I also agree with the hon. Gentleman on the Charter of Fundamental Rights. It is an absolute dog’s dinner. I will not invite the Minister to comment on that, but he did make a valid point. Many of the shared values that we call rights today originated from this great kingdom under our own rights-based common law. We cast that aside too quickly and think that all those rights were given to us by the EU. We actually bestowed many of the fundamental principles of rights on our neighbouring states. Last year, a display in Westminster Hall celebrated many of the fundamental rights that originated here—from employment rights right the way through to anti-slavery activities. We should take more pride in the fact that this nation is the great bastion of rights and has encouraged rights around the world. I also agree that we are not leaving the European Court of Human Rights. That is an incredibly important point. The ECHR is not affected by Brexit. People forget that. Whenever they hear about Brexit, they all too often think that we are leaving Europe. We are not leaving Europe; we are leaving an economic club that has failed us. We are not leaving those issues of rights.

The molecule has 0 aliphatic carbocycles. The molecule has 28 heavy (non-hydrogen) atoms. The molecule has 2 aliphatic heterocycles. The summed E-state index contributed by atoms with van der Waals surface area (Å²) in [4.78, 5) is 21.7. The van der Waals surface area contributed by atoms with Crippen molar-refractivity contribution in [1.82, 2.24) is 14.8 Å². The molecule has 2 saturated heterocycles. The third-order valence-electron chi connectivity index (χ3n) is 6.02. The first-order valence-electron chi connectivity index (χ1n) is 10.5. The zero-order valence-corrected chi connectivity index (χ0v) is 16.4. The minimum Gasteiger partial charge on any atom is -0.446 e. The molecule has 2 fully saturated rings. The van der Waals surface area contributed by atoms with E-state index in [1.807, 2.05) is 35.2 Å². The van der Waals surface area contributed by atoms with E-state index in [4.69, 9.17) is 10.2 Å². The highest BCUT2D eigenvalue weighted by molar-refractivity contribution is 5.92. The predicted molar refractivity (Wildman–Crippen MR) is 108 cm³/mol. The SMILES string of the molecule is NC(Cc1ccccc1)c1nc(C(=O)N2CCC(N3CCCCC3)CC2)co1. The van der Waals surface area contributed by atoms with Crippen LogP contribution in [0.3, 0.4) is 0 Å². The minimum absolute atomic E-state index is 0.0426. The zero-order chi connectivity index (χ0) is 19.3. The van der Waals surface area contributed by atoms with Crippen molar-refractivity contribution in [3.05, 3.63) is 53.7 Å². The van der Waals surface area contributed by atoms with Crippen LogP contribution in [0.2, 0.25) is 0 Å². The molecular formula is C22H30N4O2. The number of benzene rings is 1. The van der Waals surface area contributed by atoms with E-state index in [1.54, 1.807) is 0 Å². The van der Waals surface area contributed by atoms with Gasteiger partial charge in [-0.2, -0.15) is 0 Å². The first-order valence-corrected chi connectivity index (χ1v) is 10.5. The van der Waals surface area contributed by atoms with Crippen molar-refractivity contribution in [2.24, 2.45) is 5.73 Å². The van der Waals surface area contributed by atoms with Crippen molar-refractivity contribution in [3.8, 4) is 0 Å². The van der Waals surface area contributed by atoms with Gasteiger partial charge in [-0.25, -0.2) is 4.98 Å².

Drew Hendry made a number of points about “some backroom deal on rights” between my party and the Government of the day. I want to make it absolutely clear that, in my view and in the view of the people in my party and on this Bench, the rights of the unborn child trump any political agreement that has been put in place. I want to make that absolutely and abundantly clear. If anyone thinks that we would trade that issue of life and the sanctity of life on a political deal, they do not understand me and they do not understand my party; they need to be aware of that. For it to be characterised in that way is grossly unfair to members of my party.